Many filers don't understand their income tax brackets, which are key to effective tax planning.
Four in 10 of the surveyed participants didn't know which bracket they fell into.
"For many people, brackets are theoretical," said Liz Weston, a certified financial planner and columnist with NerdWallet. "But if you're doing something for a tax break, you'll want to know how big that tax break is."
The correct bracket — or marginal tax rate — is especially important for individuals who itemize deductions, including charitable donations and mortgage interest. A deduction will lower your taxable income based on the bracket you are in.
You should know your bracket because it will give you a sense of the true value of a deduction.
For instance, a mortgage interest deduction is a lot less attractive if you're in a low bracket.
"If you're in the 10 to 15 percent income tax bracket, then the deduction isn't really helping you out," said Weston. "At best you may get back 10 to 15 cents on the dollar for a dollar of mortgage interest paid."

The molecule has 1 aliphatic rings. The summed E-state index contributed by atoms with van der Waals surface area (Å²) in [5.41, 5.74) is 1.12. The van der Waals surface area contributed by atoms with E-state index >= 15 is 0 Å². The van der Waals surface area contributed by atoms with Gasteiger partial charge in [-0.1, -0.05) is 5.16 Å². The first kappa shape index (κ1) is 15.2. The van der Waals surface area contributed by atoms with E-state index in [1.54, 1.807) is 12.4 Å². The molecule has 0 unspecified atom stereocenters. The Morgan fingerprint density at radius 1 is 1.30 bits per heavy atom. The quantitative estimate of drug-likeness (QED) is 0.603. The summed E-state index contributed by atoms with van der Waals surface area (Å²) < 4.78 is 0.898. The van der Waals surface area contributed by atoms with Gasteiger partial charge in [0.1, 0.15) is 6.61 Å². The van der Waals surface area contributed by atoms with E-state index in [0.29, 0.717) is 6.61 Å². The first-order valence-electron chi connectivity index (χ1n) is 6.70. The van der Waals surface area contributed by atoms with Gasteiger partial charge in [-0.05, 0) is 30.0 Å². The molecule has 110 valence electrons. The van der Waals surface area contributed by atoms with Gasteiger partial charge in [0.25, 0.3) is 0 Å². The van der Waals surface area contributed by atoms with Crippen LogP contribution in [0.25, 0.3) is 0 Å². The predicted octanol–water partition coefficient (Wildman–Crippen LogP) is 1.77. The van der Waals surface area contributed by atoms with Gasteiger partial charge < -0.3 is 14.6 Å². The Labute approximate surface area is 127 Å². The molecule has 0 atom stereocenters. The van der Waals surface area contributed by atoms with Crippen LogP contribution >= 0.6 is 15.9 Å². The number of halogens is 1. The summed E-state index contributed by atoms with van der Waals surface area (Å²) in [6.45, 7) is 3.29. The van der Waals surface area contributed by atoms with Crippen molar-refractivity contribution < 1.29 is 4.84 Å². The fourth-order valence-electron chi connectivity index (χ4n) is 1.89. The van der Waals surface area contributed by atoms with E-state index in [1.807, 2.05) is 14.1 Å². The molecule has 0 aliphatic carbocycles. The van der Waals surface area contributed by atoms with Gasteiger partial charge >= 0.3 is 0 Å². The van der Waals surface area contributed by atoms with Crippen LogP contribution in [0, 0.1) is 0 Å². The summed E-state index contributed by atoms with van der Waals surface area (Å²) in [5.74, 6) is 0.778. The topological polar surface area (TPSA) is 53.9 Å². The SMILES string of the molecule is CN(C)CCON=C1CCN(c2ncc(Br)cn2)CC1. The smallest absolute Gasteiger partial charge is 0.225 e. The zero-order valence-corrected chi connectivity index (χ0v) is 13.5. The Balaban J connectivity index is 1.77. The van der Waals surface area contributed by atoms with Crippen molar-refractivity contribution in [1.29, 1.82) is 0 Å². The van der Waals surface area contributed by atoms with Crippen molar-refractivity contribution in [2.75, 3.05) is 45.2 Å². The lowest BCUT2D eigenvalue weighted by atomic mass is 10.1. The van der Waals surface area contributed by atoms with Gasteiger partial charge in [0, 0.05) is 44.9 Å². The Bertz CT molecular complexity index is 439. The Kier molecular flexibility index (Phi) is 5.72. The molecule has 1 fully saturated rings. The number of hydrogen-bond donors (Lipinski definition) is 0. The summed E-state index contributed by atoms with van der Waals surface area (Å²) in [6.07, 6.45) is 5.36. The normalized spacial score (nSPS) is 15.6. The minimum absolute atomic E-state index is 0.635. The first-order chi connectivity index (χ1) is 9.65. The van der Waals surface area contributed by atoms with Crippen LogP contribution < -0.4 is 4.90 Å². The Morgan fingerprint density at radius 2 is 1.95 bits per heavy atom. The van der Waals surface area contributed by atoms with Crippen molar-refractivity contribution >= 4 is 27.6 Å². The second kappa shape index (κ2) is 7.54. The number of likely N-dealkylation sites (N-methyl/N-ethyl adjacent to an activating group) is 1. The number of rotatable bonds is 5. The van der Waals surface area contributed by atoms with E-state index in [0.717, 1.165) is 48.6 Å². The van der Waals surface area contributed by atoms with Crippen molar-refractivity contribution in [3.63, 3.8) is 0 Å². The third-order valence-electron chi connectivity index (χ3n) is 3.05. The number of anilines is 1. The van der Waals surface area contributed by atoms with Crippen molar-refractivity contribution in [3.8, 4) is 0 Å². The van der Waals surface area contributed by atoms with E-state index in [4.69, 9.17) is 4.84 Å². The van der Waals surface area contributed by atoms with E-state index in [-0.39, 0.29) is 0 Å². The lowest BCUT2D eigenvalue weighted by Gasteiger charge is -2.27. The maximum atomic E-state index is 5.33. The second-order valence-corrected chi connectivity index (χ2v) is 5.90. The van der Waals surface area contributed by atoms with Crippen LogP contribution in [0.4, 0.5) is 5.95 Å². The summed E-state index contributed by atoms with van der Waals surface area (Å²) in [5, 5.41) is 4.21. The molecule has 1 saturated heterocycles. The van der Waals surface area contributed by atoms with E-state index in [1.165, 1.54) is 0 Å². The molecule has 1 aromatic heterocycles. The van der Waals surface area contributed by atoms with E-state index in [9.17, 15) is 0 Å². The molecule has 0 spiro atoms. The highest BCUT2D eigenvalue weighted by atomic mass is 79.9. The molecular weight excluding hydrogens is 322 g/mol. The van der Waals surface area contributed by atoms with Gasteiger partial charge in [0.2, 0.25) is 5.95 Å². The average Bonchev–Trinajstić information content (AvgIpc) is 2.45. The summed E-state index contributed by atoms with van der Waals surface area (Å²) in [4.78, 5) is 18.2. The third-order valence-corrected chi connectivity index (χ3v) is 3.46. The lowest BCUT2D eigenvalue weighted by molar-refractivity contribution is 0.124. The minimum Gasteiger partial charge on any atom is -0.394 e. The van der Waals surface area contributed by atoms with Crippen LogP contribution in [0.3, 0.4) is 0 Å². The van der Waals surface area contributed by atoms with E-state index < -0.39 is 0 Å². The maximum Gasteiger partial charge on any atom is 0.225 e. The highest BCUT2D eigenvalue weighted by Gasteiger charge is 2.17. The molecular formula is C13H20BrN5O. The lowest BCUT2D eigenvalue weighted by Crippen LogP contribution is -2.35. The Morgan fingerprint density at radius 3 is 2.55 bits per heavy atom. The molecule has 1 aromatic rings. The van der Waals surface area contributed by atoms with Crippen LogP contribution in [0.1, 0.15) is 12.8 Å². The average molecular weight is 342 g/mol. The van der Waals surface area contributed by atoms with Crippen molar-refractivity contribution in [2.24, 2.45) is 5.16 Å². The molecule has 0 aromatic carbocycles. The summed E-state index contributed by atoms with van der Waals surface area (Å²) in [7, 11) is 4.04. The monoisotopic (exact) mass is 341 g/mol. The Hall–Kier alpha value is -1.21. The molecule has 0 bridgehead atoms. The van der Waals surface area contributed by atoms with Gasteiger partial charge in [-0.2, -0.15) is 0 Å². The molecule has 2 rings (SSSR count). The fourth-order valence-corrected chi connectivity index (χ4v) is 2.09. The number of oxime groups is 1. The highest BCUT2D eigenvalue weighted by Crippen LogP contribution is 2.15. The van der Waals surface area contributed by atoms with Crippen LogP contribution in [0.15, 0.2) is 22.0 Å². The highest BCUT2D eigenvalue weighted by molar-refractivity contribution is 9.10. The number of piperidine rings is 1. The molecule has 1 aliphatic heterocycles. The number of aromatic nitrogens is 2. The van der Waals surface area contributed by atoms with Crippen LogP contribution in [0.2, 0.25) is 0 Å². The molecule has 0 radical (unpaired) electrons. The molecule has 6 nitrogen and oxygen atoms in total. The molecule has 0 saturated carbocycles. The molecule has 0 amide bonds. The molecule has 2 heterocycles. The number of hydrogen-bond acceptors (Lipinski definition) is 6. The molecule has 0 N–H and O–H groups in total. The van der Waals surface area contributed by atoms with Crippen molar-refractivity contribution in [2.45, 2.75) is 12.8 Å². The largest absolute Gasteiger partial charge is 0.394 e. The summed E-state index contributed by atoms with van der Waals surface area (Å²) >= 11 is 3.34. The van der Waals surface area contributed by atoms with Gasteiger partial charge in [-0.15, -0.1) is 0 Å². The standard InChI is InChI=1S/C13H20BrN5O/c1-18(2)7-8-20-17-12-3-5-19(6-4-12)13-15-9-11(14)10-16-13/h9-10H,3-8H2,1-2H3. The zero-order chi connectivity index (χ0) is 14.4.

Let's say that you're in the 25 percent federal income tax bracket and you're in the 8 percent tax bracket for your state.
If you took out a 30-year mortgage for $200,000 at an interest rate of 4 percent, the mortgage interest tax deduction could save you about $3,000 in the first year of your homeownership, according to Bankrate's mortgage tax deduction calculator.
Points, the prepaid interest you pay to your lender at closing, and state tax rates also affect the amount you'll save.
Here's another example of how brackets can work: If your marginal tax rate is 15 percent or below, your qualified dividends are tax free.